Book description:

Life’s no fairy tale for Jack. After all, his father's been missing ever since that incident with the beanstalk and the giant, and his grandfather keeps pushing him to get out and find a princess to rescue. Who'd want to rescue a snobby, entitled princess anyway? Especially one that falls out of the sky wearing a shirt that says "Punk Princess," and still denies she's royalty. In fact, May doesn't even believe in magic. Yeah, what's that about? May does need help though--a huntsman is chasing her, her grandmother has been kidnapped, and Jack thinks it’s all because of the Wicked Queen . . . mostly because May’s grandmother might just be the long-lost Snow White. Jack and May's thrillingly hilarious adventure combines all the classic stories—fractured as a broken magic mirror—into one epic novel for the ages.

Bargain Ebook: Quite Contrary by Richard Roberts TODAY ONLY

Quite Contrary by Richard Roberts is an Amazon Kindle Book Deal of the Day today only for $1.99. It is usually in the $4.99 range.

Book description:

The secret of having an adventure is getting lost. Who ever visited an enchanted kingdom or fell into a fairy tale without wandering into the woods first?

Well, Mary is lost. Mary is lost in the story of Little Red Riding Hood, and that is a cruel and murderous story. She's put on the red hood and met the Wolf. When she gives in to her Wolf's temptations, she will die. That's how the story goes, after all.

Unfortunately for the story and unfortunately for the Wolf, this Little Red Riding Hood is Mary Stuart, and she is the most stubborn and contrary twelve year old the world has ever known.

Forget the Wolf's temptations, forget the advice of the talking rat trying to save her - she will kick her way through every myth and fairy tale ever told until she finds a way to get out of this alive. Her own way, and no one else's.

Monday, October 27, 2014

New Book: Hansel and Gretel by Neil Gaiman (Author), Lorenzo Mattotti (Illustrator)

(US / UK covers with links)

Hansel and Gretel Standard Edition (A Toon Graphic) by Neil Gaiman (Author), Lorenzo Mattotti (Illustrator) is released this week. There is another edition, too, the Hansel and Gretel Oversized Deluxe Edition (A Toon Graphic) for those who are interested.

Hansel and Gretel: UK Edition won't be released until December 11th. But at least it's not another year away.

I've provided images of a few illustrations and one page of text--because Gaiman's prose is most definitely a selling point!--as well as the final notes at the end of the book. Imagine my delight when I saw SurLaLune included as a resource. Thank you! It happens more and more every year but I am still always a little shocked by it.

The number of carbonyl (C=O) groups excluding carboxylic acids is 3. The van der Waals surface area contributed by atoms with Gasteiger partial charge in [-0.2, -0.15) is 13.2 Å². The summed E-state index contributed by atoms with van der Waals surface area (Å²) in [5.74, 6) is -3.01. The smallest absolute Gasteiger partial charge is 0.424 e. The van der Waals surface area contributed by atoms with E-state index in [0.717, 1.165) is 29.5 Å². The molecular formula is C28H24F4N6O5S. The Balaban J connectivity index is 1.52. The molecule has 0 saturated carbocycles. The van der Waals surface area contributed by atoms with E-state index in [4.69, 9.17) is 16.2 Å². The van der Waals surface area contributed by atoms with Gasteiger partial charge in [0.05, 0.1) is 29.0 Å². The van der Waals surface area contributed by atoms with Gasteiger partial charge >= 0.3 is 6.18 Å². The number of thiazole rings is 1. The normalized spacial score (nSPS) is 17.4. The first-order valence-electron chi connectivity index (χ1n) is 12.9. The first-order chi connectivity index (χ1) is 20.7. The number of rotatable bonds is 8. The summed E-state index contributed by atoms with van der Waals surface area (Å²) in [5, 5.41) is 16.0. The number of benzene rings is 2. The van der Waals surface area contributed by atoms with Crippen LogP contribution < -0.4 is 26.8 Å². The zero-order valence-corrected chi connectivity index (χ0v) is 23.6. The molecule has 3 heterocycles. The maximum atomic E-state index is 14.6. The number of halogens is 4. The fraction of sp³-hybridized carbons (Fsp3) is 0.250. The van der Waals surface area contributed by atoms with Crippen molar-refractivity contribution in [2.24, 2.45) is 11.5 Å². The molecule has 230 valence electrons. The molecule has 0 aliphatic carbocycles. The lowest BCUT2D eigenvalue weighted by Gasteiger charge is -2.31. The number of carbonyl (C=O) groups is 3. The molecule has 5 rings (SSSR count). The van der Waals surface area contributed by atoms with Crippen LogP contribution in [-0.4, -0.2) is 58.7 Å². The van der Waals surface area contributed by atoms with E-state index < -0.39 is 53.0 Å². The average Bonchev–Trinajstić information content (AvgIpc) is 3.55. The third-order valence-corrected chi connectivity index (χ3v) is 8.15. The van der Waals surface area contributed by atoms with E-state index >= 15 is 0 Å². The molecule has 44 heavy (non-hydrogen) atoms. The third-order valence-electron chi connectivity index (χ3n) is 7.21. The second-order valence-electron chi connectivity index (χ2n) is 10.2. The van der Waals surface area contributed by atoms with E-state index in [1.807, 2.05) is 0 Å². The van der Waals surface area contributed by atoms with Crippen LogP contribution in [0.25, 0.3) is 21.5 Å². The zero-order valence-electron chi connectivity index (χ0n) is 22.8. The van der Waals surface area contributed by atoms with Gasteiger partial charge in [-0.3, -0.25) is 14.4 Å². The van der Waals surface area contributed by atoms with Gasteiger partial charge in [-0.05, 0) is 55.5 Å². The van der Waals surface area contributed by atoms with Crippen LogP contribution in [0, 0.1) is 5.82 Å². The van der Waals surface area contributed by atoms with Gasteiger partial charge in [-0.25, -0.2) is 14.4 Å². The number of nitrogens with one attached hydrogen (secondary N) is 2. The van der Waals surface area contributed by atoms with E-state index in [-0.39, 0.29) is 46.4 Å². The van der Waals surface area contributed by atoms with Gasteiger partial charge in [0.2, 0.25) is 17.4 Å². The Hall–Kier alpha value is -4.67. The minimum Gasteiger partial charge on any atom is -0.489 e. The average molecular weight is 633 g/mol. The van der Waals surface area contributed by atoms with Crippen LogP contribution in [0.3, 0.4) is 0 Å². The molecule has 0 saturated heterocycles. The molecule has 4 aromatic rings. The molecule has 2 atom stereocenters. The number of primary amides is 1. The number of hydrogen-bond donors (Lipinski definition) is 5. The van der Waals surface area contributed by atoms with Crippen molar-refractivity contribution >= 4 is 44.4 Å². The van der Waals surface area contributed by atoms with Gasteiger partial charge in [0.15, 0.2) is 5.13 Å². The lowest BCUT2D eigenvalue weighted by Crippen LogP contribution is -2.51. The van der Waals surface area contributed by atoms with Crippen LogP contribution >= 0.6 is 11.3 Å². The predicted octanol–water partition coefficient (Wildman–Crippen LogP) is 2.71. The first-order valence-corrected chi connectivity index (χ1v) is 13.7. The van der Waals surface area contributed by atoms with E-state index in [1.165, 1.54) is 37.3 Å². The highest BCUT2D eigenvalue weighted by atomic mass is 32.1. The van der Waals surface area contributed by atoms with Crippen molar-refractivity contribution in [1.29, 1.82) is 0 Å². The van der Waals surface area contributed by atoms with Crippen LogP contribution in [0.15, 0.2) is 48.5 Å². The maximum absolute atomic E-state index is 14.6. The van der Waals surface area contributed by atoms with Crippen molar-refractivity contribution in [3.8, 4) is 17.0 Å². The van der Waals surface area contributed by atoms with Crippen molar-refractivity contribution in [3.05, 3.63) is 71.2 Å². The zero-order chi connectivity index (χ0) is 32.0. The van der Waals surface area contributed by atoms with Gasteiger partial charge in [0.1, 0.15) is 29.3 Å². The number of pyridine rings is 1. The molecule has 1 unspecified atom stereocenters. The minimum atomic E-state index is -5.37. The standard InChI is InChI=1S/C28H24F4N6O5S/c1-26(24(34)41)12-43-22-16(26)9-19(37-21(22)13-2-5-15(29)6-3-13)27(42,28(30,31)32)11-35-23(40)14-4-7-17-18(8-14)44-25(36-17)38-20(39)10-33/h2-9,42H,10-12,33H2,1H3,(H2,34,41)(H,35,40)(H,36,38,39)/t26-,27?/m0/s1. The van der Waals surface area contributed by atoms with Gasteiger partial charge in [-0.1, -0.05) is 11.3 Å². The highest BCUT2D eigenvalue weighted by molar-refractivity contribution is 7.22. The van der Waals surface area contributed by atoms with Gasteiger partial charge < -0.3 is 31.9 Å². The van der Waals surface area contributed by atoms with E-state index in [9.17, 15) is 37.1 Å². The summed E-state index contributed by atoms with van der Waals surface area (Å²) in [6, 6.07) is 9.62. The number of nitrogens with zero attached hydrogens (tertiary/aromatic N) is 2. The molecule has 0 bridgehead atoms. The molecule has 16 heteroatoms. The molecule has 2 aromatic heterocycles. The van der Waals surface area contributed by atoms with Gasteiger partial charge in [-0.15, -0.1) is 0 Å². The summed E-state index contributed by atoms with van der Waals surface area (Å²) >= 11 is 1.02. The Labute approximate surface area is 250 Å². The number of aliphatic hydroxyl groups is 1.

Book description from the publisher:

“If this isn’t the definitive edition of 'Hansel and Gretel,' it’s absolutely necessary." – Kirkus Reviews (starred review)

Best-selling author Neil Gaiman and fine artist Lorenzo Mattotti join forces to create Hansel & Gretel, a stunning book that’s at once as familiar as a dream and as evocative as a nightmare. Mattotti’s sweeping ink illustrations capture the terror and longing found in the classic Brothers Grimm fairy tale. Neil Gaiman crafts an original text filled with his signature wit and pathos that is sure to become a favorite of readers everywhere, young and old.

A Junior Library Guild Selection

Friday, October 24, 2014

Fairy Tales in Advertising: Jeep Compass and Fairy Tales

Jeep Compass 2014: Little Red Riding Hood
No more danger on the road.

Okay, this one I am not so sure about. Do these really sell car safety to you? I like the idea but I am not so sure that these are effective for the product. Perhaps if they were in Jeeps somehow? This one makes my head hurt a little. So I'll just hit publish and let you decide!

But really, is Pinocchio really that ubiquitous as a fairy tale to the world, too? These ad campaigns say so. Guess it is that Disney influence, too. And when you think about it, Jack and the Beanstalk is really the other best option and he is very English, too English for Brazil, I imagine. Although Pinnochio is Italian.

Campaign info from Ads of the World:

The highest safety features for the adventurous family.
Advertising Agency: DDB, La Paz, Bolivia
Creative Director / Illustrator: Henry Medina
Art Director: Crash Christian Morales
Copywriter: Bernardo Molina
Account Manager: Mariana Calvo
Published: February 2013

Jeep Compass 2014: Snow White
No more danger on the road.

Jeep Compass 2014: Pinocchio
No more danger on the road.

Thursday, October 23, 2014

The Dragon & the Knight: A Pop-up Misadventure by Robert Sabuda

The Dragon & the Knight: A Pop-up Misadventure by Robert Sabuda was released this week. Don't bother to read what I have to say, just go buy it now. That's what I do whenever I see a new book released by either Sabuda or his partner Matthew Reinhart (whose proposed Sleeping Beauty has been MIA for a few years now, but oh well).

In other words, Sabuda and Reinhart are autobuys for me. I love pop-up books and they are two masters in the field. I preordered The Dragon & the Knight: A Pop-up Misadventure much earlier this year and didn't even really look at the vague description available then. Didn't much care. Just knew I wanted it. So when the book arrived on my doorstep this week, imagine my surprise to see that it actually belonged on SurLaLune when I looked at its pages.

Book description:

All of your favorite fairy tale characters come together in this original pop-up masterpiece, from expert craftsman Robert Sabuda.

In this brand-new pop-up adventure, a Dragon and a Knight race through a fairy tale treasury, visiting the worlds of all of your favorite stories—from Rapunzel to Aladdin, to Cinderella, The Three Little Pigs, and more! With characters who literally pop right off the pages, this tour de force will have readers young and old speeding through the book to see just how this chase will end!

Robert Sabuda has created a unique pop-up experience, bringing readers into a story via a 3-D journey. It’s a true masterpiece from the master!